Saturday, April 24, 2004
choose your style: neoclassical | blue | modern | nouveau

Texas A&M

Texas A&M
photo:Anna Zacchi
I had a great time at Texas A&M, where Frank Shipman, Andruid Kerne, Richard Furuta, and John Leggett are all doing fascinating work out beyond the frontiers of hypertext. I spent a delightful hour with Dr. Haowei Hsieh, who's currently the master programmer for VKB -- one of the systems that inspired Tinderbox -- discussing a variety of technical and implementation issues. And Luis Francisco-Revilla does things with Javascript you won't believe.

I spoke a bit about Software Aesthetics. We often regard aesthetic concerns as decoration, a quality to added onto software to make it more marketable or, if you play in that world, to make it more suitable to art museums. That leads to a host of mistakes. For starters, information architects and usability experts treat ornamentation as a violation of Louis Sullivan's famous adage, "form follows function", ignoring the great importance of ornamentation in Sullivan's own work. Then, there's the confusion of open source with social justice, the tendency to call any Big Bag of Data a "database", the morass of confusion and opprobrium that surrounds the the term "postmodernism".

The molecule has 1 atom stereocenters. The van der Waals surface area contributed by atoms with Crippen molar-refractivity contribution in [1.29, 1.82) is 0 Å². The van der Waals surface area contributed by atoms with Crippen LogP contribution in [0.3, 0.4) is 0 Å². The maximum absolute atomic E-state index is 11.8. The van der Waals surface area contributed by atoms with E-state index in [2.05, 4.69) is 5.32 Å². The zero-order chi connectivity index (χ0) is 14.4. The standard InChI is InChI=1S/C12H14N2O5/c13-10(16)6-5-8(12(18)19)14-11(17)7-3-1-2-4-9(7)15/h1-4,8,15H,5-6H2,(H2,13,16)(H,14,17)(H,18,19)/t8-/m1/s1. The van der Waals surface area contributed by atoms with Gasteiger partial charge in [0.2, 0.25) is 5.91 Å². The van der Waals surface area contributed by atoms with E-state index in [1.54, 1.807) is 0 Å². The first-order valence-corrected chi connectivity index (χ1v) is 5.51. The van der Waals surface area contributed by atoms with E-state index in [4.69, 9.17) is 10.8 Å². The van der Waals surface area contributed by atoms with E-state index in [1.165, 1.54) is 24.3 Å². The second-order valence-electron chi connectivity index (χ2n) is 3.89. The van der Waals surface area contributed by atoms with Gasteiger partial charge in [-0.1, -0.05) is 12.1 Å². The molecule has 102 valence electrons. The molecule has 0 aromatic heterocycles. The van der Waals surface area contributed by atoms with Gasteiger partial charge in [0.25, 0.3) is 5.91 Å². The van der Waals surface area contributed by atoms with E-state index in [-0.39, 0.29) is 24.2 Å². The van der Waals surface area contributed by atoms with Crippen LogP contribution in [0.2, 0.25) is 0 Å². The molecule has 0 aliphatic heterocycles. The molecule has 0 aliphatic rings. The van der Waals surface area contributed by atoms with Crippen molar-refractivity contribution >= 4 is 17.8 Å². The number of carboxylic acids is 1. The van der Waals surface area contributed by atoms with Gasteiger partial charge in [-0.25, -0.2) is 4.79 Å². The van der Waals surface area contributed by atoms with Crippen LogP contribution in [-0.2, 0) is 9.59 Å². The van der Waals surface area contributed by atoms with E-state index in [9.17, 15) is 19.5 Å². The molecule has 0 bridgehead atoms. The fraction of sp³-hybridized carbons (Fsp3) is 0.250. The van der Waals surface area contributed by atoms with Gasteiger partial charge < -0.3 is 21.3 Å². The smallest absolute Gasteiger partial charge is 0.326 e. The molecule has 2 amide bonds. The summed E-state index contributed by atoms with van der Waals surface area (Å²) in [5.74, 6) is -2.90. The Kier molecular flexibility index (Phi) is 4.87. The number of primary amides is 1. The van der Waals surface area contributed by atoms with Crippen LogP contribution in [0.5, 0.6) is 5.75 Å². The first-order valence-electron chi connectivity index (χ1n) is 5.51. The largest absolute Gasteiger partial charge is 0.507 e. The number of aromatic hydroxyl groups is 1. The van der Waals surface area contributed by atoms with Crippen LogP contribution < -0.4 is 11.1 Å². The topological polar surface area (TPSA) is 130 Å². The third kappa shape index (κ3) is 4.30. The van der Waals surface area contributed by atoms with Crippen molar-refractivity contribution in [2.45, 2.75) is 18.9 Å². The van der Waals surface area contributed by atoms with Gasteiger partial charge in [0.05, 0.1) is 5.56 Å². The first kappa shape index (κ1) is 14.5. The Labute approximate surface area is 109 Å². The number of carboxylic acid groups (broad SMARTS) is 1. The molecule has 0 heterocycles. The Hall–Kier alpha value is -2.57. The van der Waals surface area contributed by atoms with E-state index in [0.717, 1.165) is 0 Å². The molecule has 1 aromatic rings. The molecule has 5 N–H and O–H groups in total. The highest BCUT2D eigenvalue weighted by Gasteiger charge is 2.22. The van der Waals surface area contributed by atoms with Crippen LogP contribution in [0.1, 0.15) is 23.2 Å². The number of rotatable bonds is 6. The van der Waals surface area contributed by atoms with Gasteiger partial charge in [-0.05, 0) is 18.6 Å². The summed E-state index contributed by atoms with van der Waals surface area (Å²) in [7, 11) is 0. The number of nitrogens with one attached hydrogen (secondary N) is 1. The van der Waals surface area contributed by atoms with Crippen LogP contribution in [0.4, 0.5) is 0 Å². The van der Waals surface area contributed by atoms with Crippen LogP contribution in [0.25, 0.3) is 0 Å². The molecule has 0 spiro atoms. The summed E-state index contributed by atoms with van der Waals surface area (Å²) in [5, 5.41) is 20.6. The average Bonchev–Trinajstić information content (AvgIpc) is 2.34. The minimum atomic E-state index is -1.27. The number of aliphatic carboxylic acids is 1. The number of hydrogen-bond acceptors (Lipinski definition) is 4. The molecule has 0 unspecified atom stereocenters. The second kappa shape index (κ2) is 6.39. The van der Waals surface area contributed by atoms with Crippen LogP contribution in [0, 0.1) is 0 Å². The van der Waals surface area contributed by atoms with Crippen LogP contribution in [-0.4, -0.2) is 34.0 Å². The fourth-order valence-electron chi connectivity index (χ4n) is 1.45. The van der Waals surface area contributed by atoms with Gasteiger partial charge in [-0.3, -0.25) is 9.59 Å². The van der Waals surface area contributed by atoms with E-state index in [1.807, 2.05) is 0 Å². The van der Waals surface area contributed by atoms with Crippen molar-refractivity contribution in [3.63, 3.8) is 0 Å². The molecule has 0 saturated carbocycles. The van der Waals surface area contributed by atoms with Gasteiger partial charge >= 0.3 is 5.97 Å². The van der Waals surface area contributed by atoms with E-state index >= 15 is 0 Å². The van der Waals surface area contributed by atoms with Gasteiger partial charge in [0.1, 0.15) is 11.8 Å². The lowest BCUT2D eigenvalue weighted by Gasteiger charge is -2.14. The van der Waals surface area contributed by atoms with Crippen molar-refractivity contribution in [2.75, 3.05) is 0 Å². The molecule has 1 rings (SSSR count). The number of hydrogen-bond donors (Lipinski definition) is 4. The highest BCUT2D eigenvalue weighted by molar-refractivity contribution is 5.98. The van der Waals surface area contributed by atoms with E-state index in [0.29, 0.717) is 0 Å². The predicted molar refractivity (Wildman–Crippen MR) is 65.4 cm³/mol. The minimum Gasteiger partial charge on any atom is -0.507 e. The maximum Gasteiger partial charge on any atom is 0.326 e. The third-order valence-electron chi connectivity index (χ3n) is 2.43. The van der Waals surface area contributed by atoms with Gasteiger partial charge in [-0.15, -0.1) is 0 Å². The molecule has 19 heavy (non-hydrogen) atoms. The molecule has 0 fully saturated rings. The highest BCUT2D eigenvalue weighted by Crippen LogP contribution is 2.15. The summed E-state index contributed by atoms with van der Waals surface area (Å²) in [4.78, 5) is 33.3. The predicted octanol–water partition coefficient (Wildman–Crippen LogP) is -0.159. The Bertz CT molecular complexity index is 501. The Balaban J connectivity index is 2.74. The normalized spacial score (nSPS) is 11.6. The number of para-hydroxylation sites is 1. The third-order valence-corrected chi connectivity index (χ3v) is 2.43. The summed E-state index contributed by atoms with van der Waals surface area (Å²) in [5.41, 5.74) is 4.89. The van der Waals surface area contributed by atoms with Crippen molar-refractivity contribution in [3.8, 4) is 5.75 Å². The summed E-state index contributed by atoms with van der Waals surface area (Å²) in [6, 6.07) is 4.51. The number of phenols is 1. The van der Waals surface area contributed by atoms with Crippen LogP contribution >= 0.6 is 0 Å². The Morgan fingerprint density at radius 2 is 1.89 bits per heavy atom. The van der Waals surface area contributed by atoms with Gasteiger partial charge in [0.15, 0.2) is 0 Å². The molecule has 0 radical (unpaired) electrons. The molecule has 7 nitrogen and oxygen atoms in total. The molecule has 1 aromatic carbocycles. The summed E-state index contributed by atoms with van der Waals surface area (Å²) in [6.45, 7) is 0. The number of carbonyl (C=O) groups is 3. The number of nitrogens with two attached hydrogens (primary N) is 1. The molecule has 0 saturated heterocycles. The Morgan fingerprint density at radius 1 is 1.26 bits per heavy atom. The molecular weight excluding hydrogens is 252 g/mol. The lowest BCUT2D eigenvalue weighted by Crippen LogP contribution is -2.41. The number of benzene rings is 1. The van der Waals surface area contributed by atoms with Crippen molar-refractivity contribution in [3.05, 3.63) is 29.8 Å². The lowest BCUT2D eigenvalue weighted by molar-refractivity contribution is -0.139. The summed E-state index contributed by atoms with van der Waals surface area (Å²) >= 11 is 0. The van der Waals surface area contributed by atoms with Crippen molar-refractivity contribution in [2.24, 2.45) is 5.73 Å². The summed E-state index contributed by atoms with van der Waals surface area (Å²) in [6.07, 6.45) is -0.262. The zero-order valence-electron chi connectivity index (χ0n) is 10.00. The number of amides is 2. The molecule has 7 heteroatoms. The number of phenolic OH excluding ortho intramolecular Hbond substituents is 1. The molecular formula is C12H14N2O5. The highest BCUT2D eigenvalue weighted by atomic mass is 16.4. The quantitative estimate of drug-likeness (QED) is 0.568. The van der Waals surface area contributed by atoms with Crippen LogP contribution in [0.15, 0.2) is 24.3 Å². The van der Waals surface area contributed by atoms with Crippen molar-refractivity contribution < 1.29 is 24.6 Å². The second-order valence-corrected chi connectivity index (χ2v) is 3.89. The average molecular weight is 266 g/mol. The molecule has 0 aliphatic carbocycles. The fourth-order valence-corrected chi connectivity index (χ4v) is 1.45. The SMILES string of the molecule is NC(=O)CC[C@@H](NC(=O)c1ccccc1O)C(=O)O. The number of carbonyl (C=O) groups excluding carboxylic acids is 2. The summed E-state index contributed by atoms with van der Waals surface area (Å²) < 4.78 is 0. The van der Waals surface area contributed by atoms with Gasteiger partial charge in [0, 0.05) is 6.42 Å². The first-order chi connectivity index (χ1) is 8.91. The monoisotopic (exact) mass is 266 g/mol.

The beauties of software come from within the software — just as do the beauties of drama and painting. Understanding this deeply generally does require direct experience of the medium. How much facility with computing does an educated person need today? I think you've got to be able to make the machine do your bidding — that is, you need to be reasonably fluent in designing and building.